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Federal employees who came into government after Jan. 1, 1984 were part of a grand experiment. Could the government transition to a private-sector-like retirement system? The answer, 25 years after the creation of the Federal Employees Retirement System (FERS), is a resounding yes. FERS, according to many experts, has lived up to the expectation of providing federal employees a three-piece retirement plan: a small defined pension, Social Security and a 401k-like investment opportunity in the Thrift Savings Plan. In our special report, FERS: 25 Years Later, Federal News Radio explores whether moving from the Civil Service Retirement System (CSRS) to FERS was a success and how FERS has evolved over the last quarter century.
FERS for dummies
Wednesday - 12/12/2012, 2:54am EST
Twenty-five years ago, Uncle Sam, the U.S. Senate and the Congressional Research Service labored, fought, horse-traded and eventually brought forth the Federal Employees Retirement System — FERS, as it is known to friend and foe alike.
It was a new retirement plan designed to replace the Civil Service Retirement System. It was modeled after the most progressive private-sector plans with a defined government benefit, Social Security and a super-401(k) plan into which the employer would match up to 5 percent of an employee's contributions to the Thrift Savings Plan.
The late Sen. Ted Stevens (R-Alaska), who was a major backer of the federal workforce (Alaska has a high percentage of government employees), was the driving force behind the idea of FERS and getting it through Congress. The Congressional Research Service provided much of the technical help and information that formed FERS. Stevens' top assistant, Jamie Cowan, who is now in Israel, walked it through the political and legislative process.
Like all babies, FERS was tiny. For a while. When it was launched, workers under the CSRS program were allowed to either stick with it or switch over to the new plan. Only 2 percent did. Years later, during the Clinton administration, another open season was held (the White House opposed it but Congress insisted). At that time, another 2 percent switched from CSRS to FERS. Most were women who wanted to be able to qualify for Social Security benefits.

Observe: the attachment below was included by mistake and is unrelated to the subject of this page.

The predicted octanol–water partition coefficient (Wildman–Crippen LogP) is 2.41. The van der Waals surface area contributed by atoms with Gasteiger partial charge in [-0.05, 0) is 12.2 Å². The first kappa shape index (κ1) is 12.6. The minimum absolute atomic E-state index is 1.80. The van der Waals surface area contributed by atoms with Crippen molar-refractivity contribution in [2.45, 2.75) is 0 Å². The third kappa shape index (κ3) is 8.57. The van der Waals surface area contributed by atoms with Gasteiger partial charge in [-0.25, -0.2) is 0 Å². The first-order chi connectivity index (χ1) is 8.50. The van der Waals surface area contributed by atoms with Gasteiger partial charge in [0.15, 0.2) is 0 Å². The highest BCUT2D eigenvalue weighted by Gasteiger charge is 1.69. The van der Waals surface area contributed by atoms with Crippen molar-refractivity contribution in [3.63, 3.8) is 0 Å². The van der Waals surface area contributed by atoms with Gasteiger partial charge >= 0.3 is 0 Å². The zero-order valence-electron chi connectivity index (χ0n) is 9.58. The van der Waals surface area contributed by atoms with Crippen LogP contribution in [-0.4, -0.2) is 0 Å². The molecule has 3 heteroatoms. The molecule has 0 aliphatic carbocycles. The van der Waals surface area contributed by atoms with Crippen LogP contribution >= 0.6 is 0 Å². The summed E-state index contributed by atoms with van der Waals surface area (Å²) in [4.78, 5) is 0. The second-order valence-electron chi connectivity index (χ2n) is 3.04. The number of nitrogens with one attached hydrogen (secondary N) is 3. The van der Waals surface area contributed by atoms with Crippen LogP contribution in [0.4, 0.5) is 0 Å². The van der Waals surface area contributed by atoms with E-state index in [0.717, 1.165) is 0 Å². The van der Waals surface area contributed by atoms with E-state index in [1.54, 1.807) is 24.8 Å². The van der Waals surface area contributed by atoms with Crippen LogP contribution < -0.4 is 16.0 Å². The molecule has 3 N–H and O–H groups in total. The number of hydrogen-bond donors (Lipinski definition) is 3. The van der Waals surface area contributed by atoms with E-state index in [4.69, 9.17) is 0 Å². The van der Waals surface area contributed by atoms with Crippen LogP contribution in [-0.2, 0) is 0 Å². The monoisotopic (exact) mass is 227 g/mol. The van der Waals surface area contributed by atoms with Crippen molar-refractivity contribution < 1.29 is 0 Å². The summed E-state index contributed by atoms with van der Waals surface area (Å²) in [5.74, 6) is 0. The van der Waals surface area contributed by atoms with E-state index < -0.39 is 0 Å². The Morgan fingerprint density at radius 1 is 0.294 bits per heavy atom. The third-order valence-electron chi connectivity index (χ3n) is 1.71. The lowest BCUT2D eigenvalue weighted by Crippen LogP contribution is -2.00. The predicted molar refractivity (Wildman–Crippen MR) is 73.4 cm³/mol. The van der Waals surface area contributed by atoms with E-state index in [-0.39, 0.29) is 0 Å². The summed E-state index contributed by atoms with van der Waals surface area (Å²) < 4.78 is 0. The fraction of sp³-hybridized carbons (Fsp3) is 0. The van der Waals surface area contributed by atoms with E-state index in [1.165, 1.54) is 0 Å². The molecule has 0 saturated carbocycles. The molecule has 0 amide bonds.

CSRS is thought to be a better plan for lifers. That is, people who make a full career in government. It promised them a generous, indexed-to-inflation retirement stream. The problem is that less than one-third of the people who come into government stay long enough to retire.
But for people who don't work in government until retirement, FERS — with its Social Security coverage and generous TSP component — is the better deal.
While most current federal and postal retirees are under the old CSRS program, the majority of working feds — maybe 8 out of 10 — are under FERS.
FERS was set up to replace the CSRS system because politicians, even way back when, realized that the cost of the CSRS program to the government and taxpayers would make it a political and budgetary target.
A former union leader, who fought against the introduction of FERS, said he came to realize that it had to happen. "Having such a generous defined federal benefit program with an employee contribution equal to Social Security would have been politically unsustainable," he said. "FERS, or something like it, had to happen."
John Elliott, a long-time federal benefits specialist and an expert on the CSRS and FERS programs, said it is a success in several ways, including in making feds stakeholders. He said:
I think we can say FERS has been a success, particularly if we contrast the federal retirement plan with state and local retirement plans that, in too many cases, are threatening to bankrupt their governmental jurisdictions. FERS is a pay-as-you-go plan that is not threatening the American taxpayer, even though irresponsible politicians propose cuts that would undermine FERS and ultimately the federal workforce. FERS retained a defined-benefit plan, the FERS annuity, although it is far less generous than the venerable CSRS. After 1983, new federal employees and the Congress became covered by Social Security, joining the rest of America as stakeholders in the system. Finally, FERS introduced a defined-contribution plan, the TSP, that further linked the federal community with the rest of America and their 401(k)s. So, I think the biggest contribution FERS has made is that federal employees and the Congress look a little bit more like the rest of America, at least in terms of their retirement plan. FERS was part of the solution, not part of the problem that many state and local retirement plans are proving to be.Today on our Your Turn radio show (at 10 a.m. EST), we will talk with two people who were present at, and even before, the creation of FERS. They are Judy Park and Tom Trabucco.
Judy is the retired legislative director of the National Active and Retired Federal Employees (NARFE) Association. Tom recently retired as director of external affairs for the Federal Retirement Thrift Investment Board. Both worked for unions (the AFGE and NFFE) and had a hand in crafting the FERS program.